Blueprint for Darren Collison to Thrive with LA Clippers This Season
Five years after leading UCLA to its third straight Final Four appearance, Darren Collison is returning home. The Rancho Cucamonga native signed a two-year deal with the Los Angeles Clippers and will, once again, backup Chris Paul.
During his rookie season in the NBA, Collison backed up Paul as a member of the New Orleans Hornets and did an admirable job, scoring 12.4 points per game and dishing out 5.7 assists. While Collison might not see as many minutes as he has throughout his career, if he can put up similar numbers, the Los Angeles Clippers will be in good shape.
The UCLA product realizes that, while his role will be different, his goals are in line with the rest of the players on the roster, according to NBA.com:
I felt like playing with the Clippers was an opportunity to win now...I couldn’t care less how old I am or how young I am, I want to win now. Regardless, if I come off the bench or however many minutes they want to play me, I want to be on a championship team.
So how can Darren Collison improve the Clippers?
It all starts with his ability to run an offense. For as much press as Eric Bledsoe received the previous two seasons, his major weakness was his inability to consistently run the offense. With Collison running the point for the second unit, the Clippers should be able to play towards everyone’s strengths.
That's the theory anyway.
Jamal Crawford will obviously be relied upon to handle the scoring load, but Collison’s vision and ability to connect from the perimeter should allow the floor to be more balanced than it was when Bledsoe directed the offense. Collison is a career 36 percent shooter from deep and recorded a 2.4 assist-to-turnover ratio compared to Bledsoe’s 1.7.
Across the board, Collison rates better offensively than Bledsoe.
Furthermore, Collison is a solid defender and should be able to help maintain the torrid defensive pressure that the second unit applied last season. Expect Doc Rivers to use Collison’s speed and athleticism to pressure the ball, much like he did in Boston with Avery Bradley.
From all accounts, the team likes what they have seen from Collison on both ends of the court. As NBA.com reported, Blake Griffin has been especially effusive in his praise of the Clippers' new backup point man:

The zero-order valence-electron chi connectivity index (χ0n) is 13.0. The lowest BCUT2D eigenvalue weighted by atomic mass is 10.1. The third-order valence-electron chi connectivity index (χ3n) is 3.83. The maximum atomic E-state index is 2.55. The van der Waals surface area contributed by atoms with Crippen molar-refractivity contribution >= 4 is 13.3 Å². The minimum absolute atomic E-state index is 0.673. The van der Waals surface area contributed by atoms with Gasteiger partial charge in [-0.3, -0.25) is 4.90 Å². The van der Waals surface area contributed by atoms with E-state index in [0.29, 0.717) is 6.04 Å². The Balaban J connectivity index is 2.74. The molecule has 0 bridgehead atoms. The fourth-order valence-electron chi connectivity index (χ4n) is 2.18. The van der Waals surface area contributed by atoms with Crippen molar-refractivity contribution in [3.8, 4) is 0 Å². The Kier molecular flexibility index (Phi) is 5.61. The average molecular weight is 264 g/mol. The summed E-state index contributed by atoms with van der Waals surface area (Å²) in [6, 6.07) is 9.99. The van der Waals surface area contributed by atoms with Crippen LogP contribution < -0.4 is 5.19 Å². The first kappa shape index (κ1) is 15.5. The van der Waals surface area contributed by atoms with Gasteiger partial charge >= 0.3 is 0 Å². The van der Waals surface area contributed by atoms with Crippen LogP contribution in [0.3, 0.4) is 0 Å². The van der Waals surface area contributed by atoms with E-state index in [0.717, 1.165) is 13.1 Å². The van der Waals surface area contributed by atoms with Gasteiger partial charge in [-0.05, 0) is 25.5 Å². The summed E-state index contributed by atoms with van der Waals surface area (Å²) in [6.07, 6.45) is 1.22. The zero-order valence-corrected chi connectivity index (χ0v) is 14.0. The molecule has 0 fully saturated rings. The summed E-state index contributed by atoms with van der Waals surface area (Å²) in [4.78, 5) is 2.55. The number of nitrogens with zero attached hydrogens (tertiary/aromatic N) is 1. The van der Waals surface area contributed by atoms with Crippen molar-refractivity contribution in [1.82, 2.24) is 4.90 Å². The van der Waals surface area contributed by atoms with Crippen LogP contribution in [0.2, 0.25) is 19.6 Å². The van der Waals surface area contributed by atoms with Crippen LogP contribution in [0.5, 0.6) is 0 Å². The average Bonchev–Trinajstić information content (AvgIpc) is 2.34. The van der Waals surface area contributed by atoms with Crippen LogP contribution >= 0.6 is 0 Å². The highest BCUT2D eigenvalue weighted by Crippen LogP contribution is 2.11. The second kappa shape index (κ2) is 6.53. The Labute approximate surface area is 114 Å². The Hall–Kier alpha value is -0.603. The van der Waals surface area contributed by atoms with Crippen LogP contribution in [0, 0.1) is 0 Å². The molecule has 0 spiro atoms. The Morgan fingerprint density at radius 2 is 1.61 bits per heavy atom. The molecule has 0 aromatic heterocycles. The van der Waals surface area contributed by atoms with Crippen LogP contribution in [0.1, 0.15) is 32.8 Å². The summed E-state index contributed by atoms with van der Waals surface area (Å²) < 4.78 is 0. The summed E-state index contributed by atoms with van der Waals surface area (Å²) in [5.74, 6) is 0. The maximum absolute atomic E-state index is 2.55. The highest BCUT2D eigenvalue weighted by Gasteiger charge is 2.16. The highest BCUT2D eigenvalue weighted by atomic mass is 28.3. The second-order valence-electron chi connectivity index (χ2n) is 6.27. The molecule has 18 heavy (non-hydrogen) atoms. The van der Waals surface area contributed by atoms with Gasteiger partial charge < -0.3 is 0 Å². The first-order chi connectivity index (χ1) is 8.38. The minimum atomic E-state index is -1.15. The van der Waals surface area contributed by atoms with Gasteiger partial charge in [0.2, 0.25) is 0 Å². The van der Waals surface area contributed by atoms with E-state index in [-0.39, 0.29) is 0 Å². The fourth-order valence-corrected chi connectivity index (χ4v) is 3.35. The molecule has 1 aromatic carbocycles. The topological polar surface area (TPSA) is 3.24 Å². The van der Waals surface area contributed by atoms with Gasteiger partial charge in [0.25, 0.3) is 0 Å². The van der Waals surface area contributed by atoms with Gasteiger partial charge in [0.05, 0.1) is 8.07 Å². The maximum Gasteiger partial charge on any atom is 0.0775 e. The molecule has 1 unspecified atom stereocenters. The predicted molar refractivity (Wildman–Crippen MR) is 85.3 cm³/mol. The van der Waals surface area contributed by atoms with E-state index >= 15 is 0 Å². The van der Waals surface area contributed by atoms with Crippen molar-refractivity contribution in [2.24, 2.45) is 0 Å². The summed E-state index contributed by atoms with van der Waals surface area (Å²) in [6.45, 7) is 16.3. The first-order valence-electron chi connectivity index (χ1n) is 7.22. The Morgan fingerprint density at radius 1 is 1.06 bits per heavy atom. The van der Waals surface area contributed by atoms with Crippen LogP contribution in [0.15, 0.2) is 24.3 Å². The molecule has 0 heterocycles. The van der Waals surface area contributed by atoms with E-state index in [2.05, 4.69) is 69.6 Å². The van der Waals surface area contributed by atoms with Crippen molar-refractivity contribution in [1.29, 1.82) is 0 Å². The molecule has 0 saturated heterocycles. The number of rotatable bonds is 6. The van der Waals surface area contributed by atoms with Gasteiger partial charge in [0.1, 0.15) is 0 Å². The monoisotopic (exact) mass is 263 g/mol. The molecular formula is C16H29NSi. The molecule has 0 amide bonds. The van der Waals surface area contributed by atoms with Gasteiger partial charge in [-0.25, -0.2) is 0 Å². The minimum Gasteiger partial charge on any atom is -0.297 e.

Every day when we’re playing pickup and I see D.C. (Collison) walk in, I’m like, "I can’t believe this guy’s our backup point guard"...His speed, right away, is what makes him so dangerous. But I think he can really defend. He’s really going to put some pressure [on opposing point guards], doing stuff that E-Bled kind of did. And also he’s really looking to pass every time down. He’s not a guy who looks for his shot a lot, but he can score.
Another advantage that Darren Collison will have is the plehtora of shooters that will comprise the Clippers’ second unit. With the additions of Jared Dudley and J.J. Redick, Doc Rivers now can choose to combine Collison, Crawford and Matt Barnes with either Redick or Dudley.
Matt Barnes agreeing to re-sign helps makes this versatility possible. He is more than capable of playing power forward in a small lineup, which would allow Rivers to spread the floor with Crawford and Redick or Dudley.
Collison is going to have plenty of weapons to dish the ball to, and that should make his job much easier.
Will Darren Collison Fill in Adequately for Eric Bledsoe?
Truth be told, the blueprint for Collison to thrive with the Los Angeles Clippers is already in front of him. Much like he did as a rookie, Collison needs to mimic Chris Paul as much as possible. Create for your shooters, get your bigs involved in pick-and-rolls and play solid defense.
There will be ups and downs, as there usually is when learning a new system with a new group of teammates. However, Collison has performed well at every level when he has had weapons around him.
As long as he is able to balance the ebbs and flows that come with playing a new role on a new team, Collison should be everything Doc Rivers wants from a backup point guard.
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